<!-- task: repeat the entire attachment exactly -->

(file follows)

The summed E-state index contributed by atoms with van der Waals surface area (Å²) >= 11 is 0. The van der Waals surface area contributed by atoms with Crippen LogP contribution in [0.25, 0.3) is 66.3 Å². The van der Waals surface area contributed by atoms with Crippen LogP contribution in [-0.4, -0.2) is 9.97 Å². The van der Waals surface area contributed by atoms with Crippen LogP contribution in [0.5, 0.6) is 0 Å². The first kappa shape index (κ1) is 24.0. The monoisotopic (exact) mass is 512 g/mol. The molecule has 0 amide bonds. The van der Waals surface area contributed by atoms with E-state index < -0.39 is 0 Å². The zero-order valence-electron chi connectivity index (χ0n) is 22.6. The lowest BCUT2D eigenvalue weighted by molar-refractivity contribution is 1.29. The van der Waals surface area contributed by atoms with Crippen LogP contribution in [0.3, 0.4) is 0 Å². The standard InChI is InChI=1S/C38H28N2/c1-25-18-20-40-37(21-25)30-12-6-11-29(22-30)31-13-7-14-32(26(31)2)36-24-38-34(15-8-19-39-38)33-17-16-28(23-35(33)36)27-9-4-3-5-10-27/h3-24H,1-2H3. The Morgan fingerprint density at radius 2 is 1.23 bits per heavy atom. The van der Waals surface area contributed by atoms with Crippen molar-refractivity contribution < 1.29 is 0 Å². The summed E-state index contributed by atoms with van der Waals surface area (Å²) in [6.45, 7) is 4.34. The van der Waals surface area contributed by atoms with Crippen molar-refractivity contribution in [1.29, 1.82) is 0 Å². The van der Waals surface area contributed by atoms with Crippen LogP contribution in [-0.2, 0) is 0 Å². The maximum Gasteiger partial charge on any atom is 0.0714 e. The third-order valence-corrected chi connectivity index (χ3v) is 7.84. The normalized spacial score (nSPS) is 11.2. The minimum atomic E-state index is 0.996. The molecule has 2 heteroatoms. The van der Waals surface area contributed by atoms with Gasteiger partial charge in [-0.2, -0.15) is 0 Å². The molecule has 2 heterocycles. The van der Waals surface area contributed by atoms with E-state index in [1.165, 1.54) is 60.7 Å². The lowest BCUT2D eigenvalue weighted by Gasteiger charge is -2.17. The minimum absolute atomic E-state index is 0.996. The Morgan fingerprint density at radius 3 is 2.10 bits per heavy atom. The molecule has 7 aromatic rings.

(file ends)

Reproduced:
The summed E-state index contributed by atoms with van der Waals surface area (Å²) >= 11 is 0. The van der Waals surface area contributed by atoms with Crippen LogP contribution in [0.25, 0.3) is 66.3 Å². The van der Waals surface area contributed by atoms with Crippen LogP contribution in [-0.4, -0.2) is 9.97 Å². The van der Waals surface area contributed by atoms with Crippen LogP contribution in [0.5, 0.6) is 0 Å². The first kappa shape index (κ1) is 24.0. The monoisotopic (exact) mass is 512 g/mol. The molecule has 0 amide bonds. The van der Waals surface area contributed by atoms with E-state index < -0.39 is 0 Å². The zero-order valence-electron chi connectivity index (χ0n) is 22.6. The lowest BCUT2D eigenvalue weighted by molar-refractivity contribution is 1.29. The van der Waals surface area contributed by atoms with Crippen LogP contribution in [0.3, 0.4) is 0 Å². The standard InChI is InChI=1S/C38H28N2/c1-25-18-20-40-37(21-25)30-12-6-11-29(22-30)31-13-7-14-32(26(31)2)36-24-38-34(15-8-19-39-38)33-17-16-28(23-35(33)36)27-9-4-3-5-10-27/h3-24H,1-2H3. The Morgan fingerprint density at radius 2 is 1.23 bits per heavy atom. The van der Waals surface area contributed by atoms with Crippen molar-refractivity contribution < 1.29 is 0 Å². The summed E-state index contributed by atoms with van der Waals surface area (Å²) in [6.45, 7) is 4.34. The van der Waals surface area contributed by atoms with Crippen molar-refractivity contribution in [1.29, 1.82) is 0 Å². The van der Waals surface area contributed by atoms with Crippen LogP contribution in [-0.2, 0) is 0 Å². The maximum Gasteiger partial charge on any atom is 0.0714 e. The third-order valence-corrected chi connectivity index (χ3v) is 7.84. The normalized spacial score (nSPS) is 11.2. The minimum atomic E-state index is 0.996. The molecule has 2 heteroatoms. The van der Waals surface area contributed by atoms with Gasteiger partial charge in [-0.2, -0.15) is 0 Å². The molecule has 2 heterocycles. The van der Waals surface area contributed by atoms with E-state index in [1.165, 1.54) is 60.7 Å². The lowest BCUT2D eigenvalue weighted by Gasteiger charge is -2.17. The minimum absolute atomic E-state index is 0.996. The Morgan fingerprint density at radius 3 is 2.10 bits per heavy atom. The molecule has 7 aromatic rings.